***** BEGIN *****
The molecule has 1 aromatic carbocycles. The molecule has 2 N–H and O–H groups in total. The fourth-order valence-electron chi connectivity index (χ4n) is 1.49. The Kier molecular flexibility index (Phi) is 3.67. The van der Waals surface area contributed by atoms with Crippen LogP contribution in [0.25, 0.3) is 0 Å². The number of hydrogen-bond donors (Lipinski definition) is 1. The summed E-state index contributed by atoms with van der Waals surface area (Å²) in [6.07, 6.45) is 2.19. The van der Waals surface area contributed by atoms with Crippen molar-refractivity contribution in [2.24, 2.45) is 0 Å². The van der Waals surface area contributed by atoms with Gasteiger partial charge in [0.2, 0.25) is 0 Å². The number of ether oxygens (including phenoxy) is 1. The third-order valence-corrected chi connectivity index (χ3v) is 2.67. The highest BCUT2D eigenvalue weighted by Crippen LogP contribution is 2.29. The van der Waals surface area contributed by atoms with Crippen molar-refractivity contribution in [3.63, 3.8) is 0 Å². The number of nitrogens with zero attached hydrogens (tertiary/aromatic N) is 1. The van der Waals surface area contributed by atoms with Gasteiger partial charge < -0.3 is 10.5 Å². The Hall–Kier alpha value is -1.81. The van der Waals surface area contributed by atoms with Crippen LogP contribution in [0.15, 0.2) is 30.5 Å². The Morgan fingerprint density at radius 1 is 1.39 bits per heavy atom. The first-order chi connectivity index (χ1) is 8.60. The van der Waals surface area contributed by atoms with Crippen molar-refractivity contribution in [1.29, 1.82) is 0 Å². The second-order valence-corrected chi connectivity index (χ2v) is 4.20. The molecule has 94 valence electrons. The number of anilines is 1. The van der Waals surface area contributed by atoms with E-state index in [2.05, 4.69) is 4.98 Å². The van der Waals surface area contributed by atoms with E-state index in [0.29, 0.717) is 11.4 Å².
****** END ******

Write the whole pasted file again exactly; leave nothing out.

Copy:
The molecule has 1 aromatic carbocycles. The molecule has 2 N–H and O–H groups in total. The fourth-order valence-electron chi connectivity index (χ4n) is 1.49. The Kier molecular flexibility index (Phi) is 3.67. The van der Waals surface area contributed by atoms with Crippen LogP contribution in [0.25, 0.3) is 0 Å². The number of hydrogen-bond donors (Lipinski definition) is 1. The summed E-state index contributed by atoms with van der Waals surface area (Å²) in [6.07, 6.45) is 2.19. The van der Waals surface area contributed by atoms with Crippen molar-refractivity contribution in [2.24, 2.45) is 0 Å². The van der Waals surface area contributed by atoms with Gasteiger partial charge in [0.2, 0.25) is 0 Å². The number of ether oxygens (including phenoxy) is 1. The third-order valence-corrected chi connectivity index (χ3v) is 2.67. The highest BCUT2D eigenvalue weighted by Crippen LogP contribution is 2.29. The van der Waals surface area contributed by atoms with Crippen molar-refractivity contribution in [3.63, 3.8) is 0 Å². The number of nitrogens with zero attached hydrogens (tertiary/aromatic N) is 1. The van der Waals surface area contributed by atoms with Gasteiger partial charge < -0.3 is 10.5 Å². The Hall–Kier alpha value is -1.81. The van der Waals surface area contributed by atoms with Crippen LogP contribution in [0.15, 0.2) is 30.5 Å². The Morgan fingerprint density at radius 1 is 1.39 bits per heavy atom. The first-order chi connectivity index (χ1) is 8.60. The van der Waals surface area contributed by atoms with Crippen molar-refractivity contribution in [1.29, 1.82) is 0 Å². The second-order valence-corrected chi connectivity index (χ2v) is 4.20. The molecule has 94 valence electrons. The number of anilines is 1. The van der Waals surface area contributed by atoms with E-state index in [2.05, 4.69) is 4.98 Å². The van der Waals surface area contributed by atoms with E-state index in [0.29, 0.717) is 11.4 Å².